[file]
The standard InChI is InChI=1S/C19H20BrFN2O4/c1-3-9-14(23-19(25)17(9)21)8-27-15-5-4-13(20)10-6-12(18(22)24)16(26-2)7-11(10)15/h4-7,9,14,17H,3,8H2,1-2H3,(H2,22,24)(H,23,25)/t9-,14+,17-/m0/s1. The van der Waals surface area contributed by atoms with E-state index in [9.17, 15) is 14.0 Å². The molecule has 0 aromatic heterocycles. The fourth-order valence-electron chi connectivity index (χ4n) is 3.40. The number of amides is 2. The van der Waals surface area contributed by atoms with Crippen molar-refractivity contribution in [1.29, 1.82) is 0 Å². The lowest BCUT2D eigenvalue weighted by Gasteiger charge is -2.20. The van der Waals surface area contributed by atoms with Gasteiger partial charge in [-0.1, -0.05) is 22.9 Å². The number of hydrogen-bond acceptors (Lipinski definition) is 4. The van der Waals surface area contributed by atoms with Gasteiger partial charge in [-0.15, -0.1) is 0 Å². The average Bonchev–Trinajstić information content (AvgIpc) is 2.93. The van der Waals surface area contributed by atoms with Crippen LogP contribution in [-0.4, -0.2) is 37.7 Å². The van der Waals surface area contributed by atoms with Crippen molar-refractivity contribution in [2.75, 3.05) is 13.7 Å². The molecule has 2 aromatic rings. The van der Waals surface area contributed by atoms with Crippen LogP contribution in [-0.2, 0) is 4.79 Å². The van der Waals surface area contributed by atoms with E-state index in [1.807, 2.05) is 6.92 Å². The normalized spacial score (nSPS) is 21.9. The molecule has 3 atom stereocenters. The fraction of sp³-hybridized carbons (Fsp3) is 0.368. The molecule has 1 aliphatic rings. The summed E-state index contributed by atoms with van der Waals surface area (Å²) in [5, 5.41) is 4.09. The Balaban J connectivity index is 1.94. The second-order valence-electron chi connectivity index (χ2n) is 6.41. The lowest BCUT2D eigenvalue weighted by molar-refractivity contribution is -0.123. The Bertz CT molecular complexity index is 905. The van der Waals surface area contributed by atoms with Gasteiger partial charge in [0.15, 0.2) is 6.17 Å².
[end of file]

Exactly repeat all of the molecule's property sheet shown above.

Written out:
The standard InChI is InChI=1S/C19H20BrFN2O4/c1-3-9-14(23-19(25)17(9)21)8-27-15-5-4-13(20)10-6-12(18(22)24)16(26-2)7-11(10)15/h4-7,9,14,17H,3,8H2,1-2H3,(H2,22,24)(H,23,25)/t9-,14+,17-/m0/s1. The van der Waals surface area contributed by atoms with E-state index in [9.17, 15) is 14.0 Å². The molecule has 0 aromatic heterocycles. The fourth-order valence-electron chi connectivity index (χ4n) is 3.40. The number of amides is 2. The van der Waals surface area contributed by atoms with Crippen molar-refractivity contribution in [1.29, 1.82) is 0 Å². The lowest BCUT2D eigenvalue weighted by Gasteiger charge is -2.20. The van der Waals surface area contributed by atoms with Gasteiger partial charge in [-0.1, -0.05) is 22.9 Å². The number of hydrogen-bond acceptors (Lipinski definition) is 4. The van der Waals surface area contributed by atoms with Gasteiger partial charge in [-0.15, -0.1) is 0 Å². The average Bonchev–Trinajstić information content (AvgIpc) is 2.93. The van der Waals surface area contributed by atoms with Crippen LogP contribution in [-0.4, -0.2) is 37.7 Å². The van der Waals surface area contributed by atoms with Crippen molar-refractivity contribution in [2.75, 3.05) is 13.7 Å². The molecule has 2 aromatic rings. The van der Waals surface area contributed by atoms with Crippen LogP contribution in [-0.2, 0) is 4.79 Å². The van der Waals surface area contributed by atoms with E-state index in [1.807, 2.05) is 6.92 Å². The normalized spacial score (nSPS) is 21.9. The molecule has 3 atom stereocenters. The fraction of sp³-hybridized carbons (Fsp3) is 0.368. The molecule has 1 aliphatic rings. The summed E-state index contributed by atoms with van der Waals surface area (Å²) in [5, 5.41) is 4.09. The Balaban J connectivity index is 1.94. The second-order valence-electron chi connectivity index (χ2n) is 6.41. The lowest BCUT2D eigenvalue weighted by molar-refractivity contribution is -0.123. The Bertz CT molecular complexity index is 905. The van der Waals surface area contributed by atoms with Gasteiger partial charge in [0.15, 0.2) is 6.17 Å².